CORAM DEO SAID:
“The objection at hand is the violation of God's prohibition against human beings' efforts to image Him contra the 2nd Commandment. This crystal-clear position is also echoed by the voice of the Westminster divines, the Three Forms of Unity, the overwhelming consensus of the Reformers and Puritans, and most of the orthodox, confessional, creedal Reformed churches today.”
i) Of course, that’s the last-ditch resort of somebody who doesn’t have a real argument. And it’s interchangeable with the modus operandi of Roman Catholic and Eastern Orthodox apologists. Strange bedfellows.
ii) Triablogue takes sola Scriptura seriously. We don’t use Scripture to rubberstamp our favorite traditions.
iii) To my knowledge, the OPC and PCA don’t enforce the Puritan theory of worship. Not to mention the Reformed Anglican tradition, which is not aniconic.
“God has condescended to express Himself in His Word in many wonderful and glorious ways. His Word is His highest and fullest self-expression to mankind.”
Actually, God expresses himself in many different ways. In his Word. Theophanies. The tabernacle. The Incarnation.
“Thus human efforts to image the 2nd Person of the Triune Godhead is prohibited by the 2nd Commandment.”
So you’re accusing the Apostle John of violating the 2nd Commandment by using picture language to depict Jesus (Rev 1:13-16).
“Any effort to image Christ's ‘divinity’ fails miserably since the ineffable deity of the One True and Living God cannot be imaged.”
So the Incarnation “failed miserably” inasmuch as human observers couldn’t detect the ineffable deity of Christ from his physical appearance.
“Any effort to image Christ's humanity fails miserably since He was a unique human being with unique features, and no one knows what He looked like during His humiliation.”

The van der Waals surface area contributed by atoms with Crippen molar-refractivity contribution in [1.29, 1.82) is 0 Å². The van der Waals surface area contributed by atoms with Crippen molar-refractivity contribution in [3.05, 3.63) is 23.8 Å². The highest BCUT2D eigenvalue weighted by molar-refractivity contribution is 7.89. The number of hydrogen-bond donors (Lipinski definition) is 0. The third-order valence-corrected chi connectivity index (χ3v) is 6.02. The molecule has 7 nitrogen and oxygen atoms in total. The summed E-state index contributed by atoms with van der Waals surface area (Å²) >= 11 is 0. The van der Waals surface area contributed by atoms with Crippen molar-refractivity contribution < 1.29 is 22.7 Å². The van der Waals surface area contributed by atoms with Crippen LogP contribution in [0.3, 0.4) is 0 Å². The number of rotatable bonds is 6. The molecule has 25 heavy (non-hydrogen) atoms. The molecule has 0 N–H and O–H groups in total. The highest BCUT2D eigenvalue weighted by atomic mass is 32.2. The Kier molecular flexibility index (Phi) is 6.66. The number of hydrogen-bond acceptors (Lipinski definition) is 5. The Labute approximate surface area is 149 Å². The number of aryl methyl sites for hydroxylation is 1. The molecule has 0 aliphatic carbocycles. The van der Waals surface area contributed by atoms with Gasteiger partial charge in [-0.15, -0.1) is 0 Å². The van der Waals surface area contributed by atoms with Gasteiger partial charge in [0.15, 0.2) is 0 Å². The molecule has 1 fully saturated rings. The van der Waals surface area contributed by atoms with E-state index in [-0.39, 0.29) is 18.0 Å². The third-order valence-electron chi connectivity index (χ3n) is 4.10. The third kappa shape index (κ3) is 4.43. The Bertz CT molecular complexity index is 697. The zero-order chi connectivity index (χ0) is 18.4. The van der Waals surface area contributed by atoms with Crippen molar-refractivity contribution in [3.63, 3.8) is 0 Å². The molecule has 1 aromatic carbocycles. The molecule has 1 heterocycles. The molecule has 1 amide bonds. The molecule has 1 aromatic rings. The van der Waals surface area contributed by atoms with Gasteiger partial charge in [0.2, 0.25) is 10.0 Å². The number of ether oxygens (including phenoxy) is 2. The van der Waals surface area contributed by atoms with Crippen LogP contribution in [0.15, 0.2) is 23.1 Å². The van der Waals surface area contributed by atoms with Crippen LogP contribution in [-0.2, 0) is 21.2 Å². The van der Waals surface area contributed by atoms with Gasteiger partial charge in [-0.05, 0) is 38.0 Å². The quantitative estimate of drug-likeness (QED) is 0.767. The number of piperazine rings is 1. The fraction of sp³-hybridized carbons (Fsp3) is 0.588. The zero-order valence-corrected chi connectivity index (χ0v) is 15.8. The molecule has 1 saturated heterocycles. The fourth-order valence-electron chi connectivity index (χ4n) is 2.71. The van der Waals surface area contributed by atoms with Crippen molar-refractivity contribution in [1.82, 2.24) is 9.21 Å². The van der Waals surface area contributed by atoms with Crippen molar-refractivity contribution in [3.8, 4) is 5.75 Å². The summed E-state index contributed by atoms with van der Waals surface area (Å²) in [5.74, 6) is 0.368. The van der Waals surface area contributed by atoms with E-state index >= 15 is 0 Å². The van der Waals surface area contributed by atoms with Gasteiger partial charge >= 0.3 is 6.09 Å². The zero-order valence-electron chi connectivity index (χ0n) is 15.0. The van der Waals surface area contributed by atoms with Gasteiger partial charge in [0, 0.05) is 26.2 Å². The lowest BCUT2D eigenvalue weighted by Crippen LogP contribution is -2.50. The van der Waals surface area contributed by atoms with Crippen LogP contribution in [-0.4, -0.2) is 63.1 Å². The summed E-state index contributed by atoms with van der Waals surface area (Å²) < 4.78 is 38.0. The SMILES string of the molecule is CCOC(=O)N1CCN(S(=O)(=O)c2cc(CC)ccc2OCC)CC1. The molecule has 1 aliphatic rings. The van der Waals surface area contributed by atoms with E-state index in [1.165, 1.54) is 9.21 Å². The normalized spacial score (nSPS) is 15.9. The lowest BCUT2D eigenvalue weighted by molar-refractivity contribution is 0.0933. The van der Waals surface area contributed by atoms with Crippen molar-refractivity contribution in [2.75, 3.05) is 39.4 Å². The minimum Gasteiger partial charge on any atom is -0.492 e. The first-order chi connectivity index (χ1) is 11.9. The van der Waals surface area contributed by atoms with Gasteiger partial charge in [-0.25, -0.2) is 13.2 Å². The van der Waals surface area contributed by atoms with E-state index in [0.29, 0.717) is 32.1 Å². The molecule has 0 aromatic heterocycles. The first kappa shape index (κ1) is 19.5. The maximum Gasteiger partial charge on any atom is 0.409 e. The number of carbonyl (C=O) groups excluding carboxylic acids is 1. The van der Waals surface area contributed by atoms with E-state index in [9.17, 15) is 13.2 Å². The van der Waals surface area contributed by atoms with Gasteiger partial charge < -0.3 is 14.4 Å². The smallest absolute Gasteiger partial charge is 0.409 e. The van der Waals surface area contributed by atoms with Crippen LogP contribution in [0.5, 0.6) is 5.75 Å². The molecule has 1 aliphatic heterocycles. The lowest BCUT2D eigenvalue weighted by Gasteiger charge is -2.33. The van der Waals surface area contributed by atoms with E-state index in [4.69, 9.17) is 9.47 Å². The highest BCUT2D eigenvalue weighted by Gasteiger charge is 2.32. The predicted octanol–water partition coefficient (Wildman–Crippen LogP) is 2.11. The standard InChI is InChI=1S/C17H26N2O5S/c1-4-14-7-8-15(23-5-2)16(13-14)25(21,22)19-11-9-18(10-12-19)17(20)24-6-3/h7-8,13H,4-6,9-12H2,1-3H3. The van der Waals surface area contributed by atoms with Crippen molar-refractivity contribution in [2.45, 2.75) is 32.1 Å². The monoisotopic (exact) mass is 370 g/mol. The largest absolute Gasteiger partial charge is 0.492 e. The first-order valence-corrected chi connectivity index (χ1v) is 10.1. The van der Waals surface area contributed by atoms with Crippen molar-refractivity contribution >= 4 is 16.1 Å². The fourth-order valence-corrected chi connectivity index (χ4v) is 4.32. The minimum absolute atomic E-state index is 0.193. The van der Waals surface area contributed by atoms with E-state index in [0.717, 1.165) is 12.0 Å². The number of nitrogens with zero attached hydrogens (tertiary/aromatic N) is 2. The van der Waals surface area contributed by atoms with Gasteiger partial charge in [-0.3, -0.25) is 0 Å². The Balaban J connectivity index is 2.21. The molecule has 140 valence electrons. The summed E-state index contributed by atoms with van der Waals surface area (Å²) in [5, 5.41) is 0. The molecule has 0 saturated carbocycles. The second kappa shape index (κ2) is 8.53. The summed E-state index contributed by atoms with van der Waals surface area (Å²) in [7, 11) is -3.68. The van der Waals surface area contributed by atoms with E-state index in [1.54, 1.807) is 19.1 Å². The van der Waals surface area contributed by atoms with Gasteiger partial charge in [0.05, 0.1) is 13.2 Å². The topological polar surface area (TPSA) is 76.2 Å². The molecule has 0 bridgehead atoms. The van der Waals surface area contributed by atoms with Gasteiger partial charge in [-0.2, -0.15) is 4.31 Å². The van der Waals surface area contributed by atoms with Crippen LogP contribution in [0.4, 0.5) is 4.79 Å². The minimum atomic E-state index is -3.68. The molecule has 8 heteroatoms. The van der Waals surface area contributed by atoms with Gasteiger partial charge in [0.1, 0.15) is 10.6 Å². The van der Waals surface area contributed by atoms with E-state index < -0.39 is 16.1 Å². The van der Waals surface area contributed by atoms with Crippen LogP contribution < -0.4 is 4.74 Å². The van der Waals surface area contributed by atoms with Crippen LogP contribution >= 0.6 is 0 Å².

i) That would only be a miserable failure if a visual representation is supposed to be photographically realistic. And where’s the argument for that assumption?
ii) Is Rev 1:13-16 a photographically realistic depiction of Jesus, or does that include some symbolic details? If the latter, does that make Rev 1:13-16 a miserable failure?
“Furthermore any effort to image Christ's humanity apart from His divinity is to slip into functional Nestorianism since such would be to bifurcate the God-man.”
Well, according to the Fourth Gospel, Jesus’ miracles are divine indicia. And Western art frequently depicts the miracles of Jesus. In so doing it bears witness to the divinity as well as humanity of Christ.
“Therefore any and all representations of any of the Persons of the Godhead are pure speculation, the product of a sinful human being's sinfully corrupted imagination.”
So Daniel’s picturesque description of the Father (Dan 7:9) is pure speculation, the product of a sinful human being's sinfully corrupted imagination.
“With this in mind it becomes clear that all endeavors to defend or offer counterarguments against God's 2nd Commandment prohibition against human efforts to image Him are sinful, and sinfully motivated. Thus those who image God, and their erswhile apologists (or e-pologists), enablers, and defenders are partakers of the same bitter root of sin.”
So we should eject Daniel and Revelation from the canon (not to mention other Scriptures containing sinful and sinfully motivated throne visions).
“With this in mind it becomes obvious that all involved in this type of sinful behavior are to be rebuked and called to repentance for their ungodly perversions.”
With this in mind it becomes obvious that Daniel, John, et al. are to be rebuked and called to repentance for their ungodly perversions.